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TKE MORNING JOURNAL-COURIER, THURSDAY, DECEMBER 19, 1907.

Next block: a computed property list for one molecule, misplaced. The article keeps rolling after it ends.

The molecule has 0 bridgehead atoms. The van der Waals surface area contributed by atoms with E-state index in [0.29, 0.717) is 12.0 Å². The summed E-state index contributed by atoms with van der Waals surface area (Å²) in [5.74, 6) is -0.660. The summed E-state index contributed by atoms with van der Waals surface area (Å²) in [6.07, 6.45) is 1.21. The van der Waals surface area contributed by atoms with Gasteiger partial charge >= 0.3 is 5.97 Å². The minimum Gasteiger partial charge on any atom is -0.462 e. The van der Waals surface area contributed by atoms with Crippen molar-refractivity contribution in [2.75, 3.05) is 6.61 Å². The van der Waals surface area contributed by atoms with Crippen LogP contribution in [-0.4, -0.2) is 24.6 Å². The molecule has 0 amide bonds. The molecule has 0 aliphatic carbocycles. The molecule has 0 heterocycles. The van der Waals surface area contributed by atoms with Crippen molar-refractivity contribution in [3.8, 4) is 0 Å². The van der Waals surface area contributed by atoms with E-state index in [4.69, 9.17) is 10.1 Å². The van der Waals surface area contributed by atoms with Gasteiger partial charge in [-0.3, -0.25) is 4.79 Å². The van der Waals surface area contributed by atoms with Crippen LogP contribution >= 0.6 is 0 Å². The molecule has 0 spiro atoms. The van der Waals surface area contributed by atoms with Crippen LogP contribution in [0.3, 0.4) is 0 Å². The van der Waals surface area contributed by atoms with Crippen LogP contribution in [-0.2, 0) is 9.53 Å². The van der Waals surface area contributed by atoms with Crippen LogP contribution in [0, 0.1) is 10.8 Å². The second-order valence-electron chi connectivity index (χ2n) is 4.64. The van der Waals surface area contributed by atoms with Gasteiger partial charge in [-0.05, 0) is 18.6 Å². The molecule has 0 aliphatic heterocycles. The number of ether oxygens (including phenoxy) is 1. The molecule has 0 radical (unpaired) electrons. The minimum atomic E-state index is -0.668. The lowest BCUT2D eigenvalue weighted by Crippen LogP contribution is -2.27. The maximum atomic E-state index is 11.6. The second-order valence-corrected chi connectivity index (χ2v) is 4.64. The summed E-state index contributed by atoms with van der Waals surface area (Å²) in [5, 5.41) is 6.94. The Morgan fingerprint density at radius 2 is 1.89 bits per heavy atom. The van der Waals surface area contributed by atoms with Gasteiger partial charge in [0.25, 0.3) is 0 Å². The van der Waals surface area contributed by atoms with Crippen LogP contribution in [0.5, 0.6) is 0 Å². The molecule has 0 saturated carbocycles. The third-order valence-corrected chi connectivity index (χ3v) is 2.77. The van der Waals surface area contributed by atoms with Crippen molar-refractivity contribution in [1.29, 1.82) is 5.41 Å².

AN ALFALFA KING A Texas Ranchman Whose In come Exceeds $100,000 a Year. AND SOME MORE IN SIGHT How a Practicing Lawyer Became a Practicing and Successful Farmer. An annual Income of more than $100,000 more than twice the sal ary paid the President of the United States represents the profits of one man from a Texas farm. This fortun ate arrlculturist is R. E. Smith of Sherman. He Is known as "the Alfalfa King," for all of his wealth comes from a, ranch of 1,400 acres, upon which alfalfa only is grown. Mr. Smith has developed from a practicing lawyer to the greatest al falfa grower In the world in a period of thirteen years. He began his first experiment of planting alfalfa in J 8 94. At that time there was littlo known of this plant in Texas. He sowed five acres with the seed. It thrived so well that he met with a dlfflcul problem in keep ing It cut. It was a new thing to him and afforded him an opportunity to begin the study of that particular branch of agriculture with a close ness of application that in a f6W years caused him to be known the country over as an authority upon the sub ject of alfalfa growing. The growing and harvesting of the crop were not the only things to be studied and In vestigated. He conducted a long series of experiments of the best methods of feeding and fattening stock upon it. He made many new discoveries which have been of the greatest value in utilizing the product and his income from the hogs and other Jivestock which feed upon it amounts to many . thousands of dollars annually in'addl-tioh--to the enormous sum which the alfalfa crop directly brings him. When the first five acres enlightened Mr. Smith as to the possibilities of alfalfa ha began to increase the acre age year by yeaf.cven when he reached tag point when he had 'one hundred acres in the feed stuff he was looked upon as the king of alfalfa growers In the Southwest, That was a number of years ago and since then many farms in the country have had a larg er acreage of alfu'.fa than that. Two years ago he had increased his acre age' to 1,000 acres and his income for that year was $73,000, Since then 400 mora acres have been added. Mr. Smith has placed no limit upon the acreage that Tie may ultimately reach. He has a big farm and there are sev eral hundreds acres still available for Alfalfa. The marvelous thing about Mr. Smith's alfalfa farm (3 that it Is a dry land proposition. The crop Is grown without Irrigation.! .. Practically all of the other alfalfa that Is grown in the 'Southwest 'Is .by -means of irriga ; tion. By the cultivating methods Used j by Mr;.; Smith-be Is able to obtain as ; many cuttings mT as large a yield as j usually obtains upon .the ' irrigated j farms. The bid theory that alfalfa will 'jthrivfe only on lowlands Is disproved j by Mr. Smith. It is growing in the ! valley and upon the hills unon his jfarrn. The highest hills in this part J of Texa3 are lii this 1,400 acre alfalfa j peia.. -j. ne crop wnich grows upon thei' isummits is equal to that which grows ln the valleys. The plant enriches thrt ?eoI marvelously, and efter tho first Planting it Is not long until the, most barren spots are thickly carpeted. One lof the bills In tho hie- fllfnlfn flnlrl to recalled Mo'uat Ne,bo, and j'rom its sum- jm't eyory part of the 1,400 acre3 can be plain "y n. "To mo this is the most eniloinst Bniinenc'" X ever beheld, hot ven ex cepting the magnificent mountain scenery of Colorado or of the Shenan- i- Honest Servica Quick talis -Prices' Reasonable V i ODORLESS GAS HEATERS, GAS LOGS (with water back), BACKUS GAS STEAM HEATERS, GAS GRATES, CLOW'S "GASTEAM" RADIATORS. All on Demonstration 93 Crown THE .NEW '-HAVEN What Your workls very satisfactory. Best workmen we have ever had in the house. It is a pleasure to pay this bill it is most satisfactory. -4 i j; RIERRELS, CROSS & I i CONTRACTiNG j 'elephone 839. doah alK-. of Virgini.i," Mr Smith sai l. 'Mtre I have looked clown up on 1, '!,. head of hogs, r. t i ic of which ever died of cholera. I have taken these same porker; trin th.it ai''alfa putt'ire at six months and al ter lopp!a' them for ten or li.'teen ilays t n corn sold them at si . Pins per por.r.cl, each porker weighing from to Tru pounds. The hoy.s make their growth from alfalfa alone, feed ing through the dense mass if ii al most hidden l'rcm view. They disdain nil other feed." The first sec.v-oh's cutting of alfalfa on Mr.' Smith's farm takes placa in April. Ti; 'iist cutting Is usually macle in December, ''"lie lowest run-. her of cet'ir.fcs year is fom- and sur-,o 'seasons it i; fve or six. The yield for eath cutting is never less than oin tdji per acre. Tho j.rlce per ton is never be low $10, and t will iiverasi about $J5 per ton. In addition to the income derived through pasturage and Us sale for for age one crop of seed is harvested. The yield of seed is on a low average three bushels per acre. It sells for 10 cents per pound and at six pound in the bushel one acre will' bring a revenue of $18. But little calculation is required to show that an average yield of four tons per acre and at an averu?e price of $15 per ton, the 1,400 acres bring In an annual revenue of $S4.00 from the sale of the forage crop, while the seed crop at $18 per acre shows an additional revenue of $25,200, or a to tal of $109,200. No calculation is made of the amount of money received from the sale of the hundreds of head of hogs, cattle and other live stock that are fattened upon the alfalfa pasture. The marked success which Mr. Smith has had In growing alfalfa is largely due to. tho interest and enthus asm which he has manifested from the very beginning of the Industry. He has made it a scientific study and he has done more than any other one man to encourage farmers to raise this profitable forage crop. He is in great demand as a lecturer on alfalfa and when he finds time to get away from his farm duties he enjoys at tending meetings of farmers and in telling of his methods of raising the plant. Most of his time is taken up, however, in attending to the multitude of affairs upon the big farm. It is no small matter to be the manaser of the biggest alfalfa farm in the world. Be sides the work of planting and har vesting the crop the marketing and shipping has to be carefully looked af ter. Then there are hundreds of head of hogs, cattle, horses and goats that need watchful care; In the busy season, from April, to January, from fifty to seventy-five men are employed in .the various labors, about the farm. A large number of eight-foot mowers are kept running constantly during the cutting seaspn. The mowers are followed by machines which turn the thickly fallen plants up so that they can' dry quickly. When cured the alfalfa Is either raked up to the balers and baled immediately or is raked to the stacks and put up in that form to await the huller or to be baled later on. The most modern machinery Is used in all this work, and the sight is an interesting one to stand upon one of the eminences In the big field and witness the numerous steam balers, hullers, automatic rakes and stackers In operation. , - The farm laborers are a contented lot of men. Mr. Smith has left nothing undone that would add to their .com fort. Good houses are provided for their living quarters and a large storehouse Is kept upon the farm where all kinds of supplies are kept, from needles to farm implements and from matches to lumber and building materials. Many farmers and other people from various parts of the country visit Mr. Smith's farm in the course of a year. The "alfalfa king" and his wife al ways accord the visitor a cordial wel come and are liberal in their hospi tality. Mrs. Smith is no less Interested In the work of the farm than her hus band. Mr. Smith has taken the pains to trace the history of alfalfa back to its earliest origin. He found that it en tered the United States by way of at Our Salesroom, Street. m L GHT CO. Others Say:- BEARDSLEY, DECORATORS. 80-92 ORANGE STREET. Mexico. It was brought to the latter country by the Spaniards , soon after the days of the conquest by Cortez. It spread northward to the Rio Grande valley, where it was grown by the Mexicans in irrigated lands two or three centuries ago, From Mexico the plant spread southward also and was grown in Central and South America. KAISER AXD THE CHEMIST. Amusing Incident of Recent Army Maneuvers in Germany. During the maneuvers the Kaiser rose one morning at daybreak, in or der to get a general impression of the disposition of his troops. So, in his au tomobile, followed by his entire staff In automobiles, he made for a distant hill that commanded an extensive view. There was a village on the hill, and the clattering of the cars on the cobbles brought most of the inhab itants to their windows. The one person who slept through the din was a deaf old chemist, whose flat-roofed residence was perched right on the summit. The roof was the very place for the Kaiser, go he called a halt, and one of his staff was sent to claim admission. The officer knocked and knocked, but in vain. At the third onslaught, however, steps were heard descending the stairs, and the voice of the old chemist demanded". "What sil ly fool is that?" The staff contained its laughter, for thef Kaiser had heard; but, without showing any sign of an noyance, his majesty uttered one word, "Wilhelm!-" "Wllhelm who?" demanded the chemist. "Wilhelm von Hohenzollern!" he thundered. The shivering chemist, covered with confusion, flung open tho door, doubt less expecting the German equivalent to Siberia, but the Emperor strode past him, without even giving him a look. When he was leaving, however, he called the man to him, placed in his hand the largest coin which bears the imperial likeness.- "There," he said, "Accept this portrait of a silly fool." Fritz Morris, In an Norden'?. OURSELVES AND MEXICO. The day of the professional revolu tionists, of the bandits and the bush whackers, has long since gone by in Mexico. The intelligent people of the country understand the value and ne cessity of peace and are ardent in the desire for it, and that country has the hippy fortune of being ruled by a man of mteligence. That is one of the fine blessing President Diaz has bestowed upon It. Ho truckles neither to the mob, to the demagogue, nor to the Ig norant politician. He advises with the wise men of the nation and pursues the policy he honestly believes to be best for the welfare of Mexico, without reference to popular clamor or to the yelping yellow journals. In many ways Mexico is infinitely a better place to live lh than the United States. Thcre'is to-day certainly no bet ter governed country in the world. Another Illustration of President Diaz's policy of selecting able men to assit him may be seen If one takes tho pains to scan the list of represent ative men whom he has sent to Wash ington in diplomatic capacity. In the last 20 years we have had accredited to this government such men of force, character, intelligence, and probity as Romero, Aspiroz, Casa sus, and Creel, all persons of distin guished achievement and of tho h'ghesi standing in their own country; men truly representative of what Is best and greatest in Mexican life and civil ization, men selected with a rare and fmo discrimination not alwas's em ployed In. the past by the appointing power in this country In making choice of our official representatives In Mexi co. Harper's Weekly. PIIOXOGRAPHS IN DENTISTRY. Dentists' patients who have molars out under chloroform complain after ward of having heard strange and hor rible noises during the anaesthetic sleep. A practitioner has bethought himself of a remedy for these unpleas ant effects. He first of all removed his operating room to the back of the house, where no sounds reached from th.6 street, and found that his patients, after the tooth pulling, awoke, If not from a i-efreshing, at least ' from a peaceful sleep. What they took to be alarm gongs and falling avalanches when under chloroform In the room at the front of the house were only the rumbling pf carts and ringing of tram bells magnified during anaesthet ic sleep. Now the dentist has devised a still greater improvement. While he pulls teeth a phonograph In the next room sings the Jewel song from "Faust," "Lohengrin's "Abschled," or the last drawingroom ballad. The pa tients' sleep Is lulled by sweet music. When they awake they not only have been relieved of annoying molars, but carry melodious memories with them, and go away humming a tune. WHY RE NEVER. MARRIED. A matinee girl from Chicago looked up from a lonlg and painful study of one of Clyde Fitch's autographed sen timents Into that author's face. "Mr. Fitch," she began mournfVly, "I know why you have not married," "Tell mo. I would like to know." "Certainly. It must have happened this way: You wrote a proposal of marriage to a beautiful leading wo man In one of your companies. You should have proposed in person. But you wrote. She couldn't read your writing and thought it was a dismissal from the company. She drowned her self, and you are still unmarried." The dramatic author thoughtfully rolled a cigarette.1 "It is as good a reason as I know," he responded. Pittsburg Dispatch. AN ODD PLACE OF WORSHIP. Burma can show the oldest place of worship to be found anywhere in t:e world. Some miles out of Moulmein, in the middle of a great plain, stands a lone rock so peculiar in form as never to be forgotten after once seen. Ages ago the caves which honeycomb this fortress were transformed from the habitats of bats and wild animals into places of devotion. Thousands of images of Buddha are carved on the walls, arid in ' every chamber bronze, stone or wooden gods are standing, fit ting or reclining in endless silence. It Is computed that may millions of feet have pressed the earthen floors of these sacred caverns. Boston Transcript. SHE KNEW THE FORMULA. A stranger approached a little girl who was somewhat accustomed to in terviews with usual question, "What's your name, little girl?" The little girl, without looking up from her sand-pile, replied: "My name is Edith, and I'm four. She's my little sister; her name's Mildred and she's two. I don't want to go with you and be your little girl, and I know you can't steal my iiW i'i''-jiiu:,s Weekly. CAPITOL CITY HEWS Few Sales in Hartford Stocks and Securities Recorded These Days. ANNUAL REPORTS DELAYED Insurance Commissioner Maedonald Declines to Favor Companies and Violate the Law. (Special t- the Journal-Courier.) Hartford, Dee. 19. With the excep tion of private sales few and far be tween there have been no transactions in Hartford stocks and securities for the past two months. Stocks of the Hartford Fire Insurance companies are lower than they have been in years. The manufacturing stocks are .at a stand still at present, A financial manager whose views of the Hartford situation would not be questioned In any part of the State, said this week that the valuation of the stocks of Hartford Fire Insurance companies a year ago was preposter ously high. . It is not probable that they will reach the figures of last De cember again for a good while. The quotations for bank holdings have felt the depression more or less. But the Hartford National banks are amply equipped. Stocks of industrial cor porations in the city are pot actively dealt In at present. Many manufac turing concerns are funning on short time. The great Cheney silk works at South Manchester with a pay roil of 3,500 hands have cut off one day a week. The building trades In. Hart ford show hundreds of idle men, who have very little laid up, for a rainy day. Up to the present there has been no special suffering among the laboring classes. . There will bq well organteed relief should It be needed. Financially the city of Hartford has not been In better condition for years than now. The sinking fund amounts to $1,039,740. There will be no drain age upon it until July 1, 1909, when $750,000 of Consolidated town bonds will mature. The last bond issues by the city were the Consolidated River Bridge bonds, $1,000,000 Issued Au gust 1,1904 at 3 1-2 per cent, and $1, 000,000 Issued June 1, 1905, also 3 1-2 per cent. There was no difficulty In disposing of these 3 1-2 per qent. issues.- With Hartford Issuing $2,000, 000 bonds at 3 1-2 per cent, interest since August 1, 1904 there will be no difficulty in the State doing the same thing with its $6,000,000 of 3 1-2 per cents, when the time comes for their Issue in 1908. The Hon. Maro S. Chapman of Manchester, who died a few months ago, left an estate worth $750,000. He 'was for thirty years the chief figure in the government stamped envelope works here and in the-Hartford, Man chester and Rockvllle Tramway sys tem, holding the presidency of the road at one time. Mr. Chapman had '.r-ed in both branches of the general assembly and was one of the leading aavocatts in the State of good labor legislation. The property which he left will be divided between his wife, who Is a sister of Major Richard -O. Cheney, Mrs. Ela, wife of Editor Ela Of the Manchester Herald and two un-1 married daughters. Ex-Senator Chap man was in the Twelfth Connecticut through the Civil war and was a prominent Grand Army man. 4 The annual report of the bank and railroad commissioners will not be Is sued until the last of December. In the bank report Commissioner Llppltt of Norwich will make his bow to the public. He has been In office since July 1, succeeding George F. Kendall of Suffleld. Much is expected of his work as he Is thoroughly bred in the hanking business. The first report of Insurance Commissioner Maedonald will not be out until the last of March. It will cover the Fire Insur ance companies giving the business for 1907. The returns for annual statements are made December 31, 1907. These statements will contain the sworn valuations of the companies of stocks and bonds ' held by them on that date. Commissioner Maedonald has cap tured a new feather for his cap by not going into the movement, which some of the Insurance commissioners of the country favored, allowing the compa nies to make appraisals of their stock on the basis of December 31, 1906. He has taken a position and common sense view of the situation and that Is that the laws must be enforced, not withstanding the fact that the surplus of companies rrmy be decimated. Com missioner Maedonald has done what everybody believed he would do when the New York notion was promul gated. TEMPTATION SET ASIDE. Perhaps a temptation to be untrue to himself was never presented to a President in more insidious form or one disguised more successfully as a prompting of patriotic duty. That Mr. Roosevelt Is a big enough man to be superior to that temptation adds an other to many instances In which he has justified the confidence of those whose confidence In him has been steadfastDetroit Free Press, Delici " us Suga -cured Corned Beef, We cure all our own Corned Beef and know the quality and kind of meat used to be the best boneless brisket, rump and round to be had anywhere. It is tender and has that de licious flavor so palatable and satisfying. Send your next order for Corned Beef to the IMesbit stores we want you to know the quality. Th88.H.NesbitCo. Church and Elm Streets. BRANCH STORE, 815 Edse ,vooil Avenue. A GREAT LACE INDUSTRY. Xottingham Produces About $23,000, 000 Annually. In a description of the Nottingham lace Industry, Consul F. W. Mahin estimates the total annual-output at about $2.5,000,000. The United States is the largest individual buyer, taking a quarter ot the total. Germany, France and the British colonies rank next, and every other country in the world takes some share of this Brit ish product. Concerning its manu facture the consul writes: Nottingham is pre-eminent in the production of machine lace, for sev eral reasons: First, the Invention of the stocking frame in this country; second, the town was always noted for Its mechanical skill and proverb runs that "The little smith of Notting ham can do the work no other man can"; third, the inventors and improv ers of lace machinery were Notting ham men; fourth, the damp climate. Cotton cloth making was first started in Nottingham, but was moved to Lancashire because the climate was not damp enough here, though right for lace-making. The machines now in use In the Nottingham lace industry are the Levers, lace curtain, plain net (all based on Heathercoat's invention, with Lever's Improvements), and warp lace (an adaption of the knitting ma chine). A German machine for mak ing embroidered net and lace is used to a limited extent, and also the Bar men machine,, of mixed German and French origin, producing a clever imi tation of hand-made lace. The product of the machine, being In a crude brown state, must be bleached and otherwise treated to render it fit for the consumer. These various pro cesses closely followed In development the making of lace. . Samuel Hall of Nottingham patented certain devices during several years, beginning with 1 S 17, which are essentially those used to-day. About 6,000 people are employed In the lace factories of Nottngham and Immediate vicinity; In the bleaching and finishing processes, distinct from the factory work, probably 20,000 more are employed the number be ing a variable quantity, dependent upon the state of the trade. The num ber directly dependent on the lace-industry is estimated at 50,000, and the number indirectly dependent thereon is probably 125,000 half the town's population. At least 600 firms are. engaged In the Industry in this city, in making, ' finishing or marketing lace. A few combine the three, most of them both finish and sell, while a comparatively few deal in the finished article only. The number of firm weaving lace is 135. The annual out put of the largest factory Is worth about $1,000,000, and of an average factory about $250,000. Many of the lace factories are In the city limits, but the present tend ency is to place new ones In adjac ent villages, where land and labor are cheaper. The finishing processes, however, are confined to the city, on account of the better facilities and be cause trade Is expedited by bunching close together the firms engaged therein. As a rule, lace factories are not occupied by one firm alone, but are sub-let somewhat like tenement houses. Thus, there may be one firm or more On each floor, or one firm may have two or three floors. The rent covers all tenement expenses ex cept lighting and insurance. Wages of factory hands range from $4 to $20 a week, depending on the skill or knowledge required. Exchange. COIN FROM THE SEA. The erosion of tho soa at Colaehel, in South Travancore, has caused very old and curious gold, silver and copper coins with beautiful inscriptions and he unearthed in large quantities. People from different places are pouring in to purchase mem. xne coins are supposed to have tome from remote places owing to some volcanic eruption or earthquake in far-ffo places. Madras Pioneer. Thursday Sale! IX THE RAKER'S 1 Soda Biscuit, 6c dozen. Home-made Krullers, 8c. Rplec Cookies, 5c doz. ' ' All Other Cookies, 80 (lot. S. S. Admits' Home-made Milk Bread, 8c loaf. 10o size lonf, wrapped In was pnpdr. Everything baited In our ovens. All kinds ol t uUc, Pics, etc. Christmas Candy. SEE OUR DISPLAY. American Mixed Xmns Candy, 3 lbs 25 cents. Candy Canes, Baskets, Apples, etc. Holly, Wreaths, etc. S. S. ADAMS. Two Telephone ft. Cnll 42. MAIN STOMH. COlf. STATE AND COL'IIT STREETS. Branch S lures: 3.10 Iloivnrd Ave., 745 ftrnml Ave., 04 Honnrd Ave., ar.i Dnvcnport Ave., 7 Sliclton Ave., 153 Lloyd St. HART MARKET COMP NY Come to us for your CHRIST MAS POULTRY, if you want the choicest. A large supply. We offer a small lot of gilt edged Native Turkeys If you want these come early. Native Pork from Guilford. " Home-made Sausage Meat. r 180 Temolt THE SENTIMENTS OF TKE XAYY. The Springfield Republican hears, from some source which it does not designate, that "Navy officers are largely -ijspnspd to cdndemn the cruise of the battleship fleet as a freak ner- formance." We are therefore impelled to, assure our valued contemporary that it has heard something which is not true. To begin with, it is neither the practice nor the privilege of navy officers to condemn a cruise or any other naval undertaking nrescribed in orders from the commander-in-rhief In the next place, we venture the state ment that if all the officers of the navv were officially directed to express their opinion as to the wisdom of the pros pective cruise, very nearly all of them would unhesitatinelv declare it in hi. a timely and most commendable pro ject. That so long a voyage for so large a number of warships will involve a certain amount of risk need not be aeniecl, but to abandon the cruise on that account would be ridiculous Ev. ery naval vessel, in commission em- Doaies witmn herself an ever-present element, of risk. Peril is inherent in the very service itself, and can be eliminated only by placing our ships out of commission, emptying their magazines and retirine their' and men.- The point is urged that the passage or tne Straits of Magellan Is a dangerous one. True enough. That is why our seagoing officers should familiarize themselves with it in time of peace In order that they may be able to make It safely, If emergencies shall require, In time of war. The idea that navy officers "largely condemn" the cruise is best refuted .by the fact that the proudest officers in the ser vice to-day are those detailed for a duty with the battleshin m ani th saddest those who have not received sucn assignments. The mere suggestion of the cruise has. moreover stimulated recruiting in the navy. Army ana j.avy Journal. BIGGEST OF ALL AXIMALS. The sulphur bottom or blue whale, as it Is better called by the Norwe giansis not only the largest living an imal, but the largest that has ever liv ed, reaching a length of eighty feet or very rarely a little more. Whales grow much larger than this In books and newspapers, but in actual' life not one in a dozen even of this species at tains a length of eighty feet. The popular idea of a whale Is that It is a clumsy animal, but, as shown by mod els, it has the graceful lines of a yacht. The total weight of a whale is about sixty tons, and unusually large and fat Individuals must reach at least sixty-five tons. The largest animal of the past so far discovered Is th great Dinosaur brontosaurus, and this big reptile weighed about thirty-eight tons. Museum News. . D. IVI. Welch & Son Offer CAR OP APPLES. Baldwins, Greenings and Kings. ', POULTRY. Fresh-Wiled Ducks, 206; Chickens, 20c j Fowl, 18c; Turkeys, 25c all sold full-dressed. They will please yon. FRESH VEGETABLES. , Egg Plant, String Beans, Cauliflower, Spinach, Lettuce, Celery, etc. LAYER FIGS. Some very nice Layer Figs, 10c 11). NEW PRUNES. Our New California Prunes arc In all sizes and prices. You should see them. BARGAIN OLIVES., Wo have Olives in bottles from 5o up all bargains. D. M. WELCH & SON. New Numbers 38-40 CONGRESS VENU WEST HAVEN. FAIR HAVEN. PRE-INVENTORY SALE. Great redaction in well-known brands of Mar malades, Jama, Preserves, etc. Owing to over stock we will move them out regardless of cost. Kelller's Raspberry Jam.. 22 cents per Jar ReiHer's Strawberry Jam. 22 cents per jar Dundee Marmalade 20 cents per jar Oneida Community Jams.. 20 cents per jar Old Virginia Orange Marmalade (glass). 20 cents per jar Hartley's Orange Marmalade (glass) . . : . 20 cents per jar Mt. Clair Jam Kitchens Jellies and Jams. 20 cents per jar xAmceat (Acker, Merrall & Condit) Mar- malado 13 cents per Jar Long's Preserves APRICOTS, FIGS, PEACHES, PINEAPPLE, SLICED ORANGE all to close out...., 25 cents per jar Others too numerous to mention, yourself, or telephone us 1978. THE S W. HURLBURT CO. f 1074 CHAPEL STREET. $ I . Exactly So! We are selling Good IU at 19 cents per dozen Other Eatables at You are sale to save SCHOENBERGER'S WOMAN'S WAY IX A PANIC. One of the Influential men In the financial district reached his home at 2 o'clock in the morning the day af ter the bank trouble developed here He found waitipg for him a lady well known to his family. IHs 1 wife, heroically trying to stifle her yawns, shrouded in a kimono, waited with her. "Save my money,' almost vvept the visitor. "I have $10,000 In such-and-such a bank, and I fear I will lose it. I beg of you to help me." The financier calmed her as best he could. "If your bank la going to suspend payment It will be useless for you to get In line, 'said he. "But I'll get up early to-morrow morning a- X see if I can't find a bank which will cash your check for you. Gd home, be calm, and have a check ready at 9 o'clock in the morning. and go to the bank at once, I wil- try to arrange your matter. It was past 3 o'clock when he got to bed. He was up at 7, and aS soon as he had finished breakfast he got on the 'phone, trying to find some friendly bank official to take a chance and cash the check. At last he suc ceeded. He called his frightened female friend at once. "Get a cab, take your check, and go- to' the Sea foam Bank at once. They'll cash your check. I've arranged it all."' "Oh, but I can't to-day," said the woman. "I have an engagement with my dressmaker." New York Letter Cincinnati Times-Star. EAVESDROPPING BY TELEPHONE Tenants of apartment houses' which have telephone connection by means of a common switchboard, operated by some employe of the premises, will be interested to learn , that, according to. a decision -rendered by Justice Wauhope Lynn; the janitor, or the janitor's wife, is not privileged to eavesdrop and then repeat the con versations about the house. "The tel ephone' said the court, "is not a toy, nor an instrument to be played upon. It has passed the period of experiment,; and it Is now a real liv ing part of ourselves. It expresses the soul and mind of our feelings; the heart-throbs of the human-voice are felt as keenly over this instrument as when one person talks to another and it can express its Intonations and throbs .when reflected by the human voice; and where It is" installed as a part of an apartment house, then ltd presence must be regarded as a sacred part of the home, entering Ino Its privacies and secret3, and giving com munion with those we love and cher ish. New York Post. t t t t t Come in and see for same proportion. when you buy at 4"H tr44rM'H'H'